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Expensive Compound Bows Vs Super Adjustable Compound Bows

Q

Hey Charles.

Question for you on Bows...

I'm really interested in getting a decent composite bow off the start (after a few lessons of course). The one I'm thinking of getting is the Oneida Kestrel or Pheonix. Do you think that's a bad idea? I read online that it's ok to go with more expensive bows as it just means I won't grow out of the bow quickly. I know online comments aren't always accurate, so I'd like to hear from a pro. Thoughts?

- Geoffrey C.

A

Hey Geoffrey!

The Oneida Kestrel as seen on the popular "Arrow" TV show.
The bow has seen a boost in sales thanks to the show.
Well, the Oneida Kestrel/Pheonix are definitely more expensive hybrid recurve compound bows. I only know of two people who even own Oneida bows, as they are pretty rare. I should note that older Oneida's can also be very accurate, judging from the one I shot a few years ago and it was made during the 1990s.

I would disagree with the statement that "people don't grow out of more expensive bows as quickly" because obviously there is going to be exceptions to that statement, and since there are so many different kinds of expensive bows, that is quite a few exceptions.

A better statement would be:

"A compound bow that is easy to adjust, fully adjustable, and has a broad range of power settings, draw length settings, and even comfort settings is the kind of bow a person will not easily grow out of."

This weekend I met a guy who had purchased a compound bow with two comfort settings. The first one had a hard Wall, but faster FPS arrow speed, while the second setting was more comfortable with a soft Wall, but slower FPS arrow speed. Modern compound bows are becoming ever more complicated, and this is largely due to manufacturers trying to make bows which are more easily adjustable and have more options for adjustment to suit the user's needs.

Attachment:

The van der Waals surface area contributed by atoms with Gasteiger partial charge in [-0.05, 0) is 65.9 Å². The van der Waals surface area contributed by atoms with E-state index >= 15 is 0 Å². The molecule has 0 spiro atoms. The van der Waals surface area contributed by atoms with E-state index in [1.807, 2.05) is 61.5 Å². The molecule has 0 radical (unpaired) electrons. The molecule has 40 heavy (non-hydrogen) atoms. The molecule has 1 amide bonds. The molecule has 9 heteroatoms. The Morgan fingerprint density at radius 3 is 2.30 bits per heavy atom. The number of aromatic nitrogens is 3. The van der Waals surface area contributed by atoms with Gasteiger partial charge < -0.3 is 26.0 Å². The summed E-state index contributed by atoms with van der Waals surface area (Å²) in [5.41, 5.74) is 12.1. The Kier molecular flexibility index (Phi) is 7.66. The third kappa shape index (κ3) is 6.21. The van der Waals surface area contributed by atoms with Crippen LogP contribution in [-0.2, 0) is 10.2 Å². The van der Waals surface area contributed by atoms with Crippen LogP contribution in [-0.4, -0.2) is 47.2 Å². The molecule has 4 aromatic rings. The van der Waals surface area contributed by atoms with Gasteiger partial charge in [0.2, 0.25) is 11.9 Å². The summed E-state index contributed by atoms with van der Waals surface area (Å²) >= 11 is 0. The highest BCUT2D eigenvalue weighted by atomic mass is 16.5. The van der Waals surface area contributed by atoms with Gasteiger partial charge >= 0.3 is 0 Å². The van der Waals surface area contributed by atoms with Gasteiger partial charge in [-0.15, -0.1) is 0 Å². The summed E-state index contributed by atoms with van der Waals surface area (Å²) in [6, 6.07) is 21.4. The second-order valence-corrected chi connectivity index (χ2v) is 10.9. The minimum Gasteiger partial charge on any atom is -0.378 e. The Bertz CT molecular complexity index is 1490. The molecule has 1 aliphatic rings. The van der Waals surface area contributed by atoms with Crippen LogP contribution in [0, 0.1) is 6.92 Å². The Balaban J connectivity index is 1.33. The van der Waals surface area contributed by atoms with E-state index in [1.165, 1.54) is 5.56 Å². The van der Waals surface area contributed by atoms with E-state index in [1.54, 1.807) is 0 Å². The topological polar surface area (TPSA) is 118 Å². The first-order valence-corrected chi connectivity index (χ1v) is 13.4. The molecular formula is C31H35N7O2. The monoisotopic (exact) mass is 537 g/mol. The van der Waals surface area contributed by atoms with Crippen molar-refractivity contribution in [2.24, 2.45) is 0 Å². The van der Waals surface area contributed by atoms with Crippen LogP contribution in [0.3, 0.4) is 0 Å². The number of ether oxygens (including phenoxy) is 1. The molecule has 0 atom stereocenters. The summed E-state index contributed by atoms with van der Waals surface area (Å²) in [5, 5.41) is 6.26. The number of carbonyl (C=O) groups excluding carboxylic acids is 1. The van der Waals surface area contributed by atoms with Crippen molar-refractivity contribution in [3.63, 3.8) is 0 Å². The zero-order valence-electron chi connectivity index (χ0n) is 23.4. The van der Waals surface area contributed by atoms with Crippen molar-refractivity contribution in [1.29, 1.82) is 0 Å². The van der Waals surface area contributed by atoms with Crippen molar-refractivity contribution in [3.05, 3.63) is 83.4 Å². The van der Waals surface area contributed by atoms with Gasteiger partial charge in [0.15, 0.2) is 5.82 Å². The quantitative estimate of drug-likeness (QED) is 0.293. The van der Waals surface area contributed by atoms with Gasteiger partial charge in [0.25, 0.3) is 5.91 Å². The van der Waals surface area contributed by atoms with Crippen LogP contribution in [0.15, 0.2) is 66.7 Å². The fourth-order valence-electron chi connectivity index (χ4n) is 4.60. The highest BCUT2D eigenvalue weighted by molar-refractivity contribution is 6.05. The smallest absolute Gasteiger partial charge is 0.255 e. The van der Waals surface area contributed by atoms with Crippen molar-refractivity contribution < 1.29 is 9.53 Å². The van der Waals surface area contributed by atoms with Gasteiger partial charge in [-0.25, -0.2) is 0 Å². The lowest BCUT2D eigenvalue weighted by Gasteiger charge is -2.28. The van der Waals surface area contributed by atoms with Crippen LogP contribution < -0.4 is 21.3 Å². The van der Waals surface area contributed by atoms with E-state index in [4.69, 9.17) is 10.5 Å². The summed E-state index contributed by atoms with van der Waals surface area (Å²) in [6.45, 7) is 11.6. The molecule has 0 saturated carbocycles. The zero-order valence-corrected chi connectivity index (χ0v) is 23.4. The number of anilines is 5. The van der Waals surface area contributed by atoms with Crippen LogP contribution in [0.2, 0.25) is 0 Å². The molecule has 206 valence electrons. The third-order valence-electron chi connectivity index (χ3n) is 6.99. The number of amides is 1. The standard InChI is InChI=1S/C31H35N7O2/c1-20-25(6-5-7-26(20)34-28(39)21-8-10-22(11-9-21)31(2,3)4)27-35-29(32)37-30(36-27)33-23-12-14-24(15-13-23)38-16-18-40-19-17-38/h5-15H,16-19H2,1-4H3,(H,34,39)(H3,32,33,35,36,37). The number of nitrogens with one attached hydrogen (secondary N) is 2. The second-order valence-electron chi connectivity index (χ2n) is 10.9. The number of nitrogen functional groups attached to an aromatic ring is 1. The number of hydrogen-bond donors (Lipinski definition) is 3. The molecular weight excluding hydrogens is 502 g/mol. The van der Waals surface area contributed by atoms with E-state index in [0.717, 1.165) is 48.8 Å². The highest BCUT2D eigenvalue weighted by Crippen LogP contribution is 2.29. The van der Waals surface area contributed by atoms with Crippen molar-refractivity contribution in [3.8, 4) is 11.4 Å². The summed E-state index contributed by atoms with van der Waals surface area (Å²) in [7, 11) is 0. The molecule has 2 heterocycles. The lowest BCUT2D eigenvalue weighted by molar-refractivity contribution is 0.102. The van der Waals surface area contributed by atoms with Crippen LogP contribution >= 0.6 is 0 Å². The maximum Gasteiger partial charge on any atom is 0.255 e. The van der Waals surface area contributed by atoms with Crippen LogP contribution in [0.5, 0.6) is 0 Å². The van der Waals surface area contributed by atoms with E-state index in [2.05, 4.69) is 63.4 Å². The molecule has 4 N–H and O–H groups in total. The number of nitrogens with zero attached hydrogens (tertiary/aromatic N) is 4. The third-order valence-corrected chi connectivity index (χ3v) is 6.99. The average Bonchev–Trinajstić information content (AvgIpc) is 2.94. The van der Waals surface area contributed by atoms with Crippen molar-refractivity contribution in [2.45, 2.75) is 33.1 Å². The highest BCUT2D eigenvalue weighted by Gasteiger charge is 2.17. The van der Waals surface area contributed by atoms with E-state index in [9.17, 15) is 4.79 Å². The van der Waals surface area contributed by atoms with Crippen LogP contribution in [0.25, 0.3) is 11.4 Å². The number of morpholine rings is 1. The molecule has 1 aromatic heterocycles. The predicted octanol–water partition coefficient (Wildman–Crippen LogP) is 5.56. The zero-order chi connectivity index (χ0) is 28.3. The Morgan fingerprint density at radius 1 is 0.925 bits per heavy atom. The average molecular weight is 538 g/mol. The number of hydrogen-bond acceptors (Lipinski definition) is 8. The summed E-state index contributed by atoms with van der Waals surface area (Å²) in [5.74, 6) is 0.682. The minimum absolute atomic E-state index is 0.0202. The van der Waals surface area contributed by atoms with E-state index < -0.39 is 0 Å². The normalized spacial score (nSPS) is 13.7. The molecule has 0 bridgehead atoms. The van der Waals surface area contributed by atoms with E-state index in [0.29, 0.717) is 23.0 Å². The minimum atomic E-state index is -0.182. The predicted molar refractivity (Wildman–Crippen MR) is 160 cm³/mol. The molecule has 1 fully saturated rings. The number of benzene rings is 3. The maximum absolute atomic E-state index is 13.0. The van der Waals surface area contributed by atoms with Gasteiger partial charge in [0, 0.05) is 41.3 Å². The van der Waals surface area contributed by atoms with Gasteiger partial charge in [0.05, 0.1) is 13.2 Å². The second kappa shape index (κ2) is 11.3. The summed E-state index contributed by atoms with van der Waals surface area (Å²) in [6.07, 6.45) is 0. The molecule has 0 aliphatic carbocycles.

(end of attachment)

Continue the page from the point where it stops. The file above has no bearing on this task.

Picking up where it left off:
Consequently having more options / more adjustability can make a compound bow more expensive...

However not all compound bows are super adjustable. Some are quite the opposite, they are very narrow in how much they can be adjusted because the manufacturer has decided to focus on making a bow super powerful, faster FPS arrow speed, a harder Wall, more let off, extra gadgets for the sake of accuracy, more durability, lighter, better balanced, more expensive materials, etc.

There are many ways to make a compound bow more expensive. The ability to not grow out of it too quickly doesn't necessarily factor in to the ways a particular bow is more expensive.

With expensive bows there is always the chance a person ends up buying the wrong bow too and ends up regretting it because it was too powerful, not adjustable enough that it was suitable for the individual, etc.

eg. I saw a guy a few weeks ago who bought his girlfriend a compound bow expecting her to be able to use it, and unfortunately she wasn't strong enough to pull it even at the lowest possible setting because the bow he had purchased was not adjustable enough. She then ended up shooting his bow instead - which was super adjustable and could be adjusted to her draw length and power needs. Later he ended up shooting her bow instead of his own. (Maybe that was his evil plan all along, to get himself a new bow?)

If you have additional questions let me know. Have a great day!

Sincerely,
Charles Moffat
CardioTrek.ca

The Oneida Eagle Phoenix Hybrid Recurve Compound Bow

The Bear Takedown Recurve Vs the Samick Sage

Q

Hey Charles, this is the bow I'm thinking about getting I'm just wondering what configuration would work best for me?
http://www.bow-shop.com/secure/store/index.php?main_page=document_product_info&cPath=124_127_141&products_id=584
- Jon C.

A

Hey Jon!

Ooo fancy, the Bear Takedown. I have been wanting one of those for almost a decade. I will probably get one eventually, if I ever stop buying antiques / vintage bows - or maybe I will buy a vintage Takedown. We shall see.

See also http://www.beararchery.com/bows/traditional/takedown so you have a better idea of its stats.